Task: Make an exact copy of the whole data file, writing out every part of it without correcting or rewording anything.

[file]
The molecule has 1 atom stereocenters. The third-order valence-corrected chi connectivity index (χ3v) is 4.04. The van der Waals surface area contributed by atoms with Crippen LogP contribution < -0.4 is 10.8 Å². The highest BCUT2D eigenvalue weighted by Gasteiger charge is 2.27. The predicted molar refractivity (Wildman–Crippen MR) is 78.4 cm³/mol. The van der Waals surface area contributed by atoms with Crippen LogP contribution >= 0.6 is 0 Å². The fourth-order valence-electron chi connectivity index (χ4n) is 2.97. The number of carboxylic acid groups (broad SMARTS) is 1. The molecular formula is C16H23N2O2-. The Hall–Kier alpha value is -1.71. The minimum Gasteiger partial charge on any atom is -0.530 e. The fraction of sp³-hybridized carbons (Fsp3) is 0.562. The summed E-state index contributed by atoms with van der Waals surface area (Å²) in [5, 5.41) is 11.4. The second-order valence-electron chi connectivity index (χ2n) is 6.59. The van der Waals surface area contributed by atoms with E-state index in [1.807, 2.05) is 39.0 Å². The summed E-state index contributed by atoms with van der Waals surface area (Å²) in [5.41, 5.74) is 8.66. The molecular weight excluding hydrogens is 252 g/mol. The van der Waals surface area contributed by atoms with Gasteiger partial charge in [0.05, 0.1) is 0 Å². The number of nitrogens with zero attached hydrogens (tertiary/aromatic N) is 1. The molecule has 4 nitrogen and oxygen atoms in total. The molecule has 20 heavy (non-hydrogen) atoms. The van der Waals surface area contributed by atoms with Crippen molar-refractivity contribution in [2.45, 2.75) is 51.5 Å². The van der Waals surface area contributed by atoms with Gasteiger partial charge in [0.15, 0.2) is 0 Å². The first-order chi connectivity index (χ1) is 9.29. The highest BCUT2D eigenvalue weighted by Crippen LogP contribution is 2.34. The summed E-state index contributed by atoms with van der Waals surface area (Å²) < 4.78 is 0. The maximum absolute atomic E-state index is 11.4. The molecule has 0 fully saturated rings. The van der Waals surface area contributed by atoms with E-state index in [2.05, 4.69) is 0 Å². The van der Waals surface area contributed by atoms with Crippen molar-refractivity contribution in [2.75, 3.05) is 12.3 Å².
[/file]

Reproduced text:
The molecule has 1 atom stereocenters. The third-order valence-corrected chi connectivity index (χ3v) is 4.04. The van der Waals surface area contributed by atoms with Crippen LogP contribution < -0.4 is 10.8 Å². The highest BCUT2D eigenvalue weighted by Gasteiger charge is 2.27. The predicted molar refractivity (Wildman–Crippen MR) is 78.4 cm³/mol. The van der Waals surface area contributed by atoms with Crippen LogP contribution >= 0.6 is 0 Å². The fourth-order valence-electron chi connectivity index (χ4n) is 2.97. The number of carboxylic acid groups (broad SMARTS) is 1. The molecular formula is C16H23N2O2-. The Hall–Kier alpha value is -1.71. The minimum Gasteiger partial charge on any atom is -0.530 e. The fraction of sp³-hybridized carbons (Fsp3) is 0.562. The summed E-state index contributed by atoms with van der Waals surface area (Å²) in [5, 5.41) is 11.4. The second-order valence-electron chi connectivity index (χ2n) is 6.59. The van der Waals surface area contributed by atoms with E-state index in [1.807, 2.05) is 39.0 Å². The summed E-state index contributed by atoms with van der Waals surface area (Å²) in [5.41, 5.74) is 8.66. The molecular weight excluding hydrogens is 252 g/mol. The van der Waals surface area contributed by atoms with Gasteiger partial charge in [0.05, 0.1) is 0 Å². The number of nitrogens with zero attached hydrogens (tertiary/aromatic N) is 1. The molecule has 4 nitrogen and oxygen atoms in total. The molecule has 20 heavy (non-hydrogen) atoms. The van der Waals surface area contributed by atoms with Crippen molar-refractivity contribution in [2.45, 2.75) is 51.5 Å². The van der Waals surface area contributed by atoms with Gasteiger partial charge in [0.15, 0.2) is 0 Å². The first-order chi connectivity index (χ1) is 9.29. The highest BCUT2D eigenvalue weighted by Crippen LogP contribution is 2.34. The summed E-state index contributed by atoms with van der Waals surface area (Å²) < 4.78 is 0. The maximum absolute atomic E-state index is 11.4. The molecule has 0 fully saturated rings. The van der Waals surface area contributed by atoms with E-state index in [2.05, 4.69) is 0 Å². The van der Waals surface area contributed by atoms with Crippen molar-refractivity contribution in [2.75, 3.05) is 12.3 Å².